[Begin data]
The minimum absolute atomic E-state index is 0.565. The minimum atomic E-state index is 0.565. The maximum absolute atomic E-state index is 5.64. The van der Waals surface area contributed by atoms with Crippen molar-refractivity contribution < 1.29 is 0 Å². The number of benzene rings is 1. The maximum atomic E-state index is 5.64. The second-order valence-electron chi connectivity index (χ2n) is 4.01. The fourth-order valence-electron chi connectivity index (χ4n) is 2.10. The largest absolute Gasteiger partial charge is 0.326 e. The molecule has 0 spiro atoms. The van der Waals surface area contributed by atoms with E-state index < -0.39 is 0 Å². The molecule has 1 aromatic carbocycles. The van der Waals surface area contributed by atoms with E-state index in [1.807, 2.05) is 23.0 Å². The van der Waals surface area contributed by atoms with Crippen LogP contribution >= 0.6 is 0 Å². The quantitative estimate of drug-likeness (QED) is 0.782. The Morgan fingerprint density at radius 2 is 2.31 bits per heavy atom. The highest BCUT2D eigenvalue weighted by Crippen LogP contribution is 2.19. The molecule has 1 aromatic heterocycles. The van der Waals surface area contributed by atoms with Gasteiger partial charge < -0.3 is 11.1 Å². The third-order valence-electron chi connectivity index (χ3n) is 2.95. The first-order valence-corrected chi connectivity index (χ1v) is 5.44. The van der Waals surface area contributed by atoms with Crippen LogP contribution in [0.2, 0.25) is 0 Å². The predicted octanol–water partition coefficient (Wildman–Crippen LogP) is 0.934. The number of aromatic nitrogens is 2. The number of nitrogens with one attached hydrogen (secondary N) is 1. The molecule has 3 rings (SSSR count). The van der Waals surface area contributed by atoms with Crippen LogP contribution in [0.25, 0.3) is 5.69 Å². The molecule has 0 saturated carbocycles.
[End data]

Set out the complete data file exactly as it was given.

The minimum absolute atomic E-state index is 0.565. The minimum atomic E-state index is 0.565. The maximum absolute atomic E-state index is 5.64. The van der Waals surface area contributed by atoms with Crippen molar-refractivity contribution < 1.29 is 0 Å². The number of benzene rings is 1. The maximum atomic E-state index is 5.64. The second-order valence-electron chi connectivity index (χ2n) is 4.01. The fourth-order valence-electron chi connectivity index (χ4n) is 2.10. The largest absolute Gasteiger partial charge is 0.326 e. The molecule has 0 spiro atoms. The van der Waals surface area contributed by atoms with E-state index < -0.39 is 0 Å². The molecule has 1 aromatic carbocycles. The van der Waals surface area contributed by atoms with E-state index in [1.807, 2.05) is 23.0 Å². The van der Waals surface area contributed by atoms with Crippen LogP contribution >= 0.6 is 0 Å². The quantitative estimate of drug-likeness (QED) is 0.782. The Morgan fingerprint density at radius 2 is 2.31 bits per heavy atom. The highest BCUT2D eigenvalue weighted by Crippen LogP contribution is 2.19. The molecule has 1 aromatic heterocycles. The van der Waals surface area contributed by atoms with Gasteiger partial charge < -0.3 is 11.1 Å². The third-order valence-electron chi connectivity index (χ3n) is 2.95. The first-order valence-corrected chi connectivity index (χ1v) is 5.44. The van der Waals surface area contributed by atoms with Crippen LogP contribution in [0.2, 0.25) is 0 Å². The predicted octanol–water partition coefficient (Wildman–Crippen LogP) is 0.934. The number of aromatic nitrogens is 2. The number of nitrogens with one attached hydrogen (secondary N) is 1. The molecule has 3 rings (SSSR count). The van der Waals surface area contributed by atoms with Crippen LogP contribution in [0.25, 0.3) is 5.69 Å². The molecule has 0 saturated carbocycles.